What's Yours Is Mine
'This Night I Will Possess Your Corpse'
In 1967, Brazil – and specifically São Paulo – had been through coup after coup, courtesy of LBJ and the CIA, and the horror on the streets was directly reflected in the cinema of director/actor/rebel José Mojica Marins. Playing his own version of the devil/death figure – Zé do Caixão or "Coffin Joe" – Marins created a black-clad, top-hatted figure that mirrored his country's chaos.
Marins first introduced Coffin Joe in 1963's At Midnight I'll Take Your Soul. The demonically suave character was such a success that Marins made a sequel, This Night I Will Possess Your Corpse, in 1967 and resurrected the character multiple times, including in the 2008 film Embodiment of Evil, thus creating one of the most bizarre and exquisite depictions of politicized evil ever committed to film. Stalking through the ultra-low-budget sets with the haughty mien of a true prince of darkness, Marins cut a truly awesome figure that represented everything from Brazil's broken bureaucracy to the influential but often corrupt church. Neither villain nor hero, Coffin Joe is the very definition of the dark "other." He's a horny devil, and he commands an army of tarantulas, the perfect metaphor for the creepy-crawly CIA spooks who trained and bankrolled the real nightmares in the Sixties in South America.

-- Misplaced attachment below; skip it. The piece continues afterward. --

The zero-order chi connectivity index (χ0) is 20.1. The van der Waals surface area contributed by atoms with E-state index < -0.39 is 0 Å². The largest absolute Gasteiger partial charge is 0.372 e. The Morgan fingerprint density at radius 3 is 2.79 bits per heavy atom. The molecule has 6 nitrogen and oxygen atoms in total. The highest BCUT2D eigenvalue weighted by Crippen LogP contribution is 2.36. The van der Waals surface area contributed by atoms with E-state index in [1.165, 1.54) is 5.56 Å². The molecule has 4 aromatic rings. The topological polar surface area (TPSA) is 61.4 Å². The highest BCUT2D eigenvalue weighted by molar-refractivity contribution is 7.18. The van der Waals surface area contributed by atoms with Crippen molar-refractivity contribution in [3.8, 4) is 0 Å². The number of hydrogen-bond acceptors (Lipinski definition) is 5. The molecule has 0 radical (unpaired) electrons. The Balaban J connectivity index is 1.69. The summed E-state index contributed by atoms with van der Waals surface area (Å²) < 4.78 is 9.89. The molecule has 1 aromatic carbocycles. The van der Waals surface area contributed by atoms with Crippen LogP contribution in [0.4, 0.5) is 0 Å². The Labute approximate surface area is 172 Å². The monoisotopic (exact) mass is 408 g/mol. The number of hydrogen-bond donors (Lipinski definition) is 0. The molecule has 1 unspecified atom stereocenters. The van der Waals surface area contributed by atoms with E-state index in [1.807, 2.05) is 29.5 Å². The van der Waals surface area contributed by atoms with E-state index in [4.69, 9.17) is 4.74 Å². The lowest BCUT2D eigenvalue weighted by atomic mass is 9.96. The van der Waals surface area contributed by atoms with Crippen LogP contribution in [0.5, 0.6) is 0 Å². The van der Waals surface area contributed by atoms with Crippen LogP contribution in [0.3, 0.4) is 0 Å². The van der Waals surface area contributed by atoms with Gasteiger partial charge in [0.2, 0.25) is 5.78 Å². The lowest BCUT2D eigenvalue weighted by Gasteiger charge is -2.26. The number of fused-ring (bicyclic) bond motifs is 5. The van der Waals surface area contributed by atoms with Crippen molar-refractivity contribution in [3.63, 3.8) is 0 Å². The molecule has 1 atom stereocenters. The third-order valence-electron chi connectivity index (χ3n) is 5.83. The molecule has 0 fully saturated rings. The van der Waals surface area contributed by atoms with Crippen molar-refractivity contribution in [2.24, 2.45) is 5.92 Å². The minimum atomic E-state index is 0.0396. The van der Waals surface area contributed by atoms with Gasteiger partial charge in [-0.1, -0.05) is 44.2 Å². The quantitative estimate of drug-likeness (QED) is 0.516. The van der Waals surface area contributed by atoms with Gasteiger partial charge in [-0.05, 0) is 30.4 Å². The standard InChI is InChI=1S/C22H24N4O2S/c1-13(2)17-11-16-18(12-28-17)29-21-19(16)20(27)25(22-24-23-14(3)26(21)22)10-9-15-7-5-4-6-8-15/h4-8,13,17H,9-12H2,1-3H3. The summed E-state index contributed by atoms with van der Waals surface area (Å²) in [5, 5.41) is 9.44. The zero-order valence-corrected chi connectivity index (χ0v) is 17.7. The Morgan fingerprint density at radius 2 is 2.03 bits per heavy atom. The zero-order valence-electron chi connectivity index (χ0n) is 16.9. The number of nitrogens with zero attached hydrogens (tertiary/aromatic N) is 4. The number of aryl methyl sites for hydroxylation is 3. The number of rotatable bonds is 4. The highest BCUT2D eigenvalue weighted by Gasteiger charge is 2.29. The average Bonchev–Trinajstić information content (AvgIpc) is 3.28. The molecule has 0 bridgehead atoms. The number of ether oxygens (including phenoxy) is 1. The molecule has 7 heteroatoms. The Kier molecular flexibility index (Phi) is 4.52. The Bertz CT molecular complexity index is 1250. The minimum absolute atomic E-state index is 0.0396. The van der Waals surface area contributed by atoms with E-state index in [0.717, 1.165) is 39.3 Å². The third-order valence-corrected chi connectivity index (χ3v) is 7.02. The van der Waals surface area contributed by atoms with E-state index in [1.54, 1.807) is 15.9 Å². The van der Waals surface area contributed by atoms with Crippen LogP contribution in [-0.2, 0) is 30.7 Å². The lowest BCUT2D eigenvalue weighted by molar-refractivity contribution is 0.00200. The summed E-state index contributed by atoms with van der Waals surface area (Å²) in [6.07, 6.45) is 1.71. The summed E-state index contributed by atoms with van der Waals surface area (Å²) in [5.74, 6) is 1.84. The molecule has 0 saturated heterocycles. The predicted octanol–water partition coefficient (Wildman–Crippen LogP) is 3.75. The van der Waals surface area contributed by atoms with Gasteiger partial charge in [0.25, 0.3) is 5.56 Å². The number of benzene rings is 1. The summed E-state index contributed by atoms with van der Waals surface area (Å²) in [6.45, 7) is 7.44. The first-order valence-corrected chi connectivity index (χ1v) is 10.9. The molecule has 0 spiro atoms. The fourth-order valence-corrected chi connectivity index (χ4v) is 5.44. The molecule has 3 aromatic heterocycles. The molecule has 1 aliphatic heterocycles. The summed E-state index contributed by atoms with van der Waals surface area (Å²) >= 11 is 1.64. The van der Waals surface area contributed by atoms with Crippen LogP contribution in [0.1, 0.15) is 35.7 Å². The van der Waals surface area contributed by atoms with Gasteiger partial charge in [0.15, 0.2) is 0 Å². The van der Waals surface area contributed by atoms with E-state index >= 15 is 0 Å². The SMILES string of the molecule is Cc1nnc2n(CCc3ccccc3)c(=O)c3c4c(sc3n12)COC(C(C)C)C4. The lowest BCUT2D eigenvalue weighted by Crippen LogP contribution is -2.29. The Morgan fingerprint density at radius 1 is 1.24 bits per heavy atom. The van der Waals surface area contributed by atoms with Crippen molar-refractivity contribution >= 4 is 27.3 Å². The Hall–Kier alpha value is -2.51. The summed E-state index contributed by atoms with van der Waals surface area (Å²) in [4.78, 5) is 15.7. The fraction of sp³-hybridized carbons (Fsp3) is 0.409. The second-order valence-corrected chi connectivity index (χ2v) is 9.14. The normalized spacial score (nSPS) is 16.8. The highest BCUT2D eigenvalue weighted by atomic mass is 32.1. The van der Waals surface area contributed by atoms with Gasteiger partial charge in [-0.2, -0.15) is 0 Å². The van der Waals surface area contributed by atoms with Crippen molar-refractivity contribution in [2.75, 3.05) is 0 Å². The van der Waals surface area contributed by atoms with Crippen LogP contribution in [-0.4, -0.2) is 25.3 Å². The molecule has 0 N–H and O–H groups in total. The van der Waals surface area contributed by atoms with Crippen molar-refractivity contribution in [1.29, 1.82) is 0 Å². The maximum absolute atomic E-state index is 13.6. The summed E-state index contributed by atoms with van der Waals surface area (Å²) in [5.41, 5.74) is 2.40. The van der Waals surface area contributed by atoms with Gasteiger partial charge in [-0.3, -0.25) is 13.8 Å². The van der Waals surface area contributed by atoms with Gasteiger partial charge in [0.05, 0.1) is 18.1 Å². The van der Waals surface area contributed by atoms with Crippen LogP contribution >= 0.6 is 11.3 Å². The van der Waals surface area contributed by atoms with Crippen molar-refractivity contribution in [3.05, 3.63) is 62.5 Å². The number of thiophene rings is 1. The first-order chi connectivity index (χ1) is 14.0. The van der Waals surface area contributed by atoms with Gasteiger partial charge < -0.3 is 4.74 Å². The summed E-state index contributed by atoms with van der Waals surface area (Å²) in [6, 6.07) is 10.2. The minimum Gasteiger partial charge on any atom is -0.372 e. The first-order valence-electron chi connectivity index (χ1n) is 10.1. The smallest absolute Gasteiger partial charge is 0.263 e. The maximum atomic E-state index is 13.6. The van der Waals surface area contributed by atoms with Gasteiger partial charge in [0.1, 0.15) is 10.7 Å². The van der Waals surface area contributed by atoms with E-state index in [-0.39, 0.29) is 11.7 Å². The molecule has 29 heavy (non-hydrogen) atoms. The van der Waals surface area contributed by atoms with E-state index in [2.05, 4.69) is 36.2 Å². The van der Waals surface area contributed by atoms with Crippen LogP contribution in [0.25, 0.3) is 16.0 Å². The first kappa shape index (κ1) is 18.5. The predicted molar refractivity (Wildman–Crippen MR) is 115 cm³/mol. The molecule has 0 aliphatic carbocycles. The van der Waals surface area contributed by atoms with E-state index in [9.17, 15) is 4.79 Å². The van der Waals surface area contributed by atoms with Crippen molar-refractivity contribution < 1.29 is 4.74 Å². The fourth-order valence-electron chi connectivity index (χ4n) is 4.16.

But forget about all that. What's the dirty history of the Americas compared to the outlandishly amorous actions of Coffin Joe? Both a personification of devilry and a sexual liberator (sort of) by way of arachnophobia, Marins' creation is unforgettably weird and utterly unique.
This Night I Will Possess Your Corpse screens Saturday, March 17, noon, Alamo Ritz, accompanied by Gary Lucas' live original solo guitar.